Side note before I get into anything: If anyone could explain why hero is pluralized with an extra “e” and yet zero isn’t, that would be greatly appreciated. Confusing English grammar aside:

So there’s this band. And they’re from Norway. And they’re called Heroes and Zeros.

That’s the basic info. Now, the more complicated stuff… This band is getting a lot of hype lately for a few reasons, the foremost being the single “Into the Light” of their latest album Strange Constellations which was released in April 2007–the song being featured on the video game FIFA 08. Their song “Into the Light” was my introduction to the band, and it is a good song. It’s what is becoming a somewhat standard rock song with solid lyrics, take a gander if you care to (not the complete lyrics, just a sampling):

I wanna be with you
despite the stupid things that I’ve said
it was just that my cool got scared

Hey, you’ve got eyes like burns of prey
that made me shy away
oh, you’re gonna tear my heart out

Hey, this insane flesh has failed,
let’s burst this ribcage jail
oh, and then we’ll be together

Let’s carry on into the light…

But besides the lyrics and the understanding of what makes a good pop/rock song, these guys really impressed me with their philosophy of music. It’s an old school philosophy if I’ve ever heard one. They wrote in their blog:

In spite of our success with single songs, we feel our greatest achievement is we’ve managed to create a complete album, just as we set out to do…. Being album lovers, we still admit the times they are a’changing, and people don’t save money for weeks to buy an album they listen to for months anymore. Music is found everywhere; on every street, in every commercial, in every video-game, in every store, on every phone or mp3 player. And of course we acknowledge the effect and impact one song can have on ours, as well as on our fans lives. In spite of this, nothing can beat the feeling when you turn your lights down low, pull down your winter curtains, lay back in your sofa and press play on your iPod/CD-player/record-player after your parents or neighbours have gone to sleep, and listens to an album you really like from start to stop, going crazy in between. If only a handful of people have done so with our “Strange Constellations”, it’s worth all the struggle making it!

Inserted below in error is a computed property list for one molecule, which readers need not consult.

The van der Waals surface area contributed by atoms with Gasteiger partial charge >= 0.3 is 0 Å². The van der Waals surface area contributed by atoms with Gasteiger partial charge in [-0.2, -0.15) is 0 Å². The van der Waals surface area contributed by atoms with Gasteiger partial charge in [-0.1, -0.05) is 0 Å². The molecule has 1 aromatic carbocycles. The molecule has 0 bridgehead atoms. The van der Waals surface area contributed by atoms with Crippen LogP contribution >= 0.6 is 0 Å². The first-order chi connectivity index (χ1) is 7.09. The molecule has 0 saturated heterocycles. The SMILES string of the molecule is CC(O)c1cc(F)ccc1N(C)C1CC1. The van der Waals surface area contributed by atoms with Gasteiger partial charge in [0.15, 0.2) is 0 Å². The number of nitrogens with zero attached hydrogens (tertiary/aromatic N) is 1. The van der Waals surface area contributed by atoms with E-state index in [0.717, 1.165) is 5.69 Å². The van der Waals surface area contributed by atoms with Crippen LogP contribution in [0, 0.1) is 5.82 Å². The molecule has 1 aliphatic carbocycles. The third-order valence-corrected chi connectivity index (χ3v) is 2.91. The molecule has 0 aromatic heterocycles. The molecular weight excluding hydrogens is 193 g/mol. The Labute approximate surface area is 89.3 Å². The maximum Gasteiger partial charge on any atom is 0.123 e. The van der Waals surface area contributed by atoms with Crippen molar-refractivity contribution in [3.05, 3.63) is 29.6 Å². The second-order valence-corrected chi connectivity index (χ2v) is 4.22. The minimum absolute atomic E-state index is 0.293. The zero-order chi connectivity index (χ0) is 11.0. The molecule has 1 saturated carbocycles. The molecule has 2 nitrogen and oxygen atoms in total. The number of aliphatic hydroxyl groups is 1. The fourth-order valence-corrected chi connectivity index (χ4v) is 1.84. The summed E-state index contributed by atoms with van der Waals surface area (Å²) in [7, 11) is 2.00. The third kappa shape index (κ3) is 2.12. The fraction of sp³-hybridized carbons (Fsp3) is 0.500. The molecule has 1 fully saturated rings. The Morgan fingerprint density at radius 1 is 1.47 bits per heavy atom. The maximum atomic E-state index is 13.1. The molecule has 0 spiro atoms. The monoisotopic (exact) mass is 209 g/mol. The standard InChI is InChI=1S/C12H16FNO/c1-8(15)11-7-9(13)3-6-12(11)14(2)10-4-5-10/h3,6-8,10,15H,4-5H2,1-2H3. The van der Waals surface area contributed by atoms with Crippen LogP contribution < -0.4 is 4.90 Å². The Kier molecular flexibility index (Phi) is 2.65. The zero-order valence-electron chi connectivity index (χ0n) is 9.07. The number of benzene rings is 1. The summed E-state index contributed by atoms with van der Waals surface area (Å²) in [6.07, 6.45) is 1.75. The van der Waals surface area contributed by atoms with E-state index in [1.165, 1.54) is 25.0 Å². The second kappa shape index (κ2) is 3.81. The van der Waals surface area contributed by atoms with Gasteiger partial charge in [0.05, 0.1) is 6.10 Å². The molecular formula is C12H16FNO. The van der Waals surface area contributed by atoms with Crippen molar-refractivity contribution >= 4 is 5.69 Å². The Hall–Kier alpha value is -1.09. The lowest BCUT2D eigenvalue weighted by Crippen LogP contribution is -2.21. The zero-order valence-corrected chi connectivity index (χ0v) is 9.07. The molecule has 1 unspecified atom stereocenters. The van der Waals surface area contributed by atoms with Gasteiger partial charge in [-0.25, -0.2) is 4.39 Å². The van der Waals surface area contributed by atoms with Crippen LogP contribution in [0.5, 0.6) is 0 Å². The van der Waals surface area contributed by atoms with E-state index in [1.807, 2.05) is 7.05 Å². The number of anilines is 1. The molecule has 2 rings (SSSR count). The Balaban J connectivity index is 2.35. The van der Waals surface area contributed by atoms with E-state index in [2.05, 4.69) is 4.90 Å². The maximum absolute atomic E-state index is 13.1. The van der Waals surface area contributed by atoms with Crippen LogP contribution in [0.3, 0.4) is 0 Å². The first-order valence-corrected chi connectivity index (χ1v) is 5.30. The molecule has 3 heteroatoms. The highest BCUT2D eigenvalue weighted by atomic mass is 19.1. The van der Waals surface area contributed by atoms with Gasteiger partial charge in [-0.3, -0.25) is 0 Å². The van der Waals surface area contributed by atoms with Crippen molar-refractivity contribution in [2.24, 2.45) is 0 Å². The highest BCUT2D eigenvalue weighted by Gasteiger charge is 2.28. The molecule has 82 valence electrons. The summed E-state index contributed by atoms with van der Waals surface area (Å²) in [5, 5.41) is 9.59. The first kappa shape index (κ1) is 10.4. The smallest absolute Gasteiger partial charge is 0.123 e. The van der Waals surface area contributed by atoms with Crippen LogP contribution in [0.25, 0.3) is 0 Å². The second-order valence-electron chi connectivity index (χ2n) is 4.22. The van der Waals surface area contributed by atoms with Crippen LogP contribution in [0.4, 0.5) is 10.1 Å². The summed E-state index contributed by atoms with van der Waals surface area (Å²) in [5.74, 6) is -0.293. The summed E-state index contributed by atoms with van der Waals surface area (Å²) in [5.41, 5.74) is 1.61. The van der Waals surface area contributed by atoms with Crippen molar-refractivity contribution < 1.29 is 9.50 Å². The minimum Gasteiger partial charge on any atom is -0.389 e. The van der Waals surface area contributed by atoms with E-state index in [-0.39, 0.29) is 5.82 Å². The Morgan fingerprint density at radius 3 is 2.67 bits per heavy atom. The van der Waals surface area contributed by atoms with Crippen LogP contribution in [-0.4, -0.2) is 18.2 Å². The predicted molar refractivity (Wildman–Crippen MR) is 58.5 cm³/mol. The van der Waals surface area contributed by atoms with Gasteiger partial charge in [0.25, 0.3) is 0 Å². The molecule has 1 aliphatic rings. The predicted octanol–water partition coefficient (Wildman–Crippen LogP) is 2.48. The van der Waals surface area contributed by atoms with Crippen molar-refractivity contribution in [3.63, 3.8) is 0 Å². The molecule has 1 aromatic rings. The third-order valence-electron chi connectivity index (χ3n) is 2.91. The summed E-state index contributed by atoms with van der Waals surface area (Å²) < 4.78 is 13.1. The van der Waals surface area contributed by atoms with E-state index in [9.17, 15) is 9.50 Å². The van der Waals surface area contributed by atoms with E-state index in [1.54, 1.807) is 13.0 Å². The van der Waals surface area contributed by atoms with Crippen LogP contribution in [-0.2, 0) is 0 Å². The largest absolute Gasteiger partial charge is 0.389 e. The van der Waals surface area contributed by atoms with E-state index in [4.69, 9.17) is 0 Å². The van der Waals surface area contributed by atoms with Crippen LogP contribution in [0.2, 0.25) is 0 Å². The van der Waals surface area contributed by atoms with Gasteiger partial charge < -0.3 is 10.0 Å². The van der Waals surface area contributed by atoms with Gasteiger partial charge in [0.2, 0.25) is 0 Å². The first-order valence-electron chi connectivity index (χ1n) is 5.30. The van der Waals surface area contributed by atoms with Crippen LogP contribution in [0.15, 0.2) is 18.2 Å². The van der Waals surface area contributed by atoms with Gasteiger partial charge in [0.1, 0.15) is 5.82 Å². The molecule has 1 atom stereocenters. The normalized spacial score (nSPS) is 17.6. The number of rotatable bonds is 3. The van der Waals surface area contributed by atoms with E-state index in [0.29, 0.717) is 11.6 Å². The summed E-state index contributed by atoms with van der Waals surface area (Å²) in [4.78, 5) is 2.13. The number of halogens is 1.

Reading that truly made me want to listen to the whole album just as they had intended it. I haven’t yet so I’m going out on a limb here writing these things, but merely the fact that these guys have taken an approach of such care leaves a distinct impression. It resonated with me, thinking back to those days in the ’90s when I would buy a new CD (Radiohead’s The Bends leaving the biggest impression) and putting it into my boombox back home and just listening to it straight through. It’s a good feeling to know that a band understands they are making a whole product and not just a product that’s supposed to contain a few hit songs.

Just knowing that makes me treat the band and their music differently, knowing they intentionally put two songs on their album, one called “The Foolproof” and the other called “The Argument”, that are meant to complement each other, knowing they meant the album to be taken as a whole makes me want to like them more–whether or not I will.

To contrast: I would never treat a Nickelback album like this. Ever. Not even if aliens came to earth and admitted that they did build the pyramids as giant landing pads that they flipped upside down so no one else could use them. Not ever. Nothing could convince me they are a good band. Just like nothing could convince me that, despite it’s chart-topping success, “4 Minutes” by Madonna and Justin Timberlake with Timbaland at the helm is a good/decent/better-than-fish-guts song, or that a Grammy is a consistently valid award. There are just some things my mind is hardened against.

So coming across a band who takes the time, goes the extra mile, I figure that’s worth reporting, even if that mile they go isn’t too spectacular.